“I suspect that after making certain concessions to the other side, Mugabe may have been castigated by some hardliners in the politburo. This is part of grandstanding to his Zanu PF public to keep his audience appeased. He must have made some concessions but he has to adjust his language when relating to his public,” he said.
Musunungure said Mugabe would not want to undermine Zanu PF and would also not want to humiliate Zuma.
“I don’t think Zuma was misled. At his press briefing he was vague and ambiguous. They must have discussed and agreed on a number of things. I believe the package is there. I am cautiously hopeful but I think it is just a question of timing of implementation,” he said.
Mudzengi said there was some ray of hope judging by Zanu PF chief negotiator Patrick Chinamasa’s statement at the weekend in the state media that negotiations would be concluded one way or the other and that a matrix of implementation of the agreed points would be agreed upon.
However, political analyst with the African Reform Institute Trevor Maisiri said Mugabe was no longer the sole voice of Zanu PF, who in the past used to have the last word which represented the party’s position and perception.
“What we have realised is that Zanu PF goes to the talks and agrees on certain frameworks but the moment there is internal consultations within the structures of the party, they then either reverse the points of agreement or simply stall implementation by throwing diversionary angles to the political scenario,” he said.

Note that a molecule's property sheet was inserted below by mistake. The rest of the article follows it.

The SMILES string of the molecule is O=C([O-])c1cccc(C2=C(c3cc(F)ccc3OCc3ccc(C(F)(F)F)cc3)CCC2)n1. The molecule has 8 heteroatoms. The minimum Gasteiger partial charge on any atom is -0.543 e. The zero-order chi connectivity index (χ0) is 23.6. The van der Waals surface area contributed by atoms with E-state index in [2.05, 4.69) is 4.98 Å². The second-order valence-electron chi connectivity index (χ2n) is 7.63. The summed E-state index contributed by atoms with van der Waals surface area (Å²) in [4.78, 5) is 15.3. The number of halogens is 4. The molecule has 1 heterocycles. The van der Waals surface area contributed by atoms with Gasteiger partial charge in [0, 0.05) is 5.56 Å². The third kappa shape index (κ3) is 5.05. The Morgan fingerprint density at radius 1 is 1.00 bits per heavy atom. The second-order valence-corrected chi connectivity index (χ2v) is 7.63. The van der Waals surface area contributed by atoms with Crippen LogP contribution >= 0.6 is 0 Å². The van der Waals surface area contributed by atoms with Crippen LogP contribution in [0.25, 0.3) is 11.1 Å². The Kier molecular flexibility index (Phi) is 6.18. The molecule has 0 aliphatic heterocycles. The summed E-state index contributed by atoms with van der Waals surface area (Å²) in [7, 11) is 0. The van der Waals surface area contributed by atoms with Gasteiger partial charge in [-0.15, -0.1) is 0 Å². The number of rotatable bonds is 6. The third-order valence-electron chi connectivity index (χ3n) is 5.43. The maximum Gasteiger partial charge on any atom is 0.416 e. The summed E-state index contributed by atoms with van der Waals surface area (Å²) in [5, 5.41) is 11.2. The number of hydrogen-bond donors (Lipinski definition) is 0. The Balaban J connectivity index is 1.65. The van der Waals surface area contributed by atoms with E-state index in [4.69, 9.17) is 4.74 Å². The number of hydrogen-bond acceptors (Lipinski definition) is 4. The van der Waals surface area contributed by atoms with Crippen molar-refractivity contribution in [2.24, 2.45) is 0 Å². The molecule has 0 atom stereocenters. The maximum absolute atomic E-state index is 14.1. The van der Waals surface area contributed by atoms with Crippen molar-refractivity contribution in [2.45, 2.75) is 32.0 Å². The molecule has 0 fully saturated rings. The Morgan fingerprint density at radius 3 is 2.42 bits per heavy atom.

Maisiri pointed out that the politburo has become one of the power-broking mechanisms of the party.
“Mugabe and his negotiators no longer have the muscle to push through whatever they agree to at the talks as the politburo is the last checking mechanism before implementation. In most cases, it has come to reject whatever Mugabe and his negotiators will have signed and agreed to,” he said.
This is not the first time that the politburo has directed its negotiators not to make any more concessions. Talks stalled after the Zanu PF congress in December resolved that the party negotiators would not make any further concessions until the MDC factions removed sanctions and stopped foreign radio broadcasts into Zimbabwe.
By meeting with Defence minister Emmerson Mnangagwa and state security minister Sydney Sekeramayi, Maisiri said Zuma was trying to shrewdly unlock the deadlock by tracing the “real and foundational power base in the party”.
“When Zuma had his talks, ironically he had to meet with the ministers of defence and state security. What this basically exhibits is that the negotiation power in Zanu PF does not entirely lie in the president’s hands anymore,” he pointed out.
Leaks to the media were that the three parties had agreed on the appointment of at least four MDC-T officials as provincial governors
On the governors, the negotiating teams were supposed to agree on a formula of selecting the resident ministers — either through popular vote or by the number of total seats in the House of Assembly and Senate.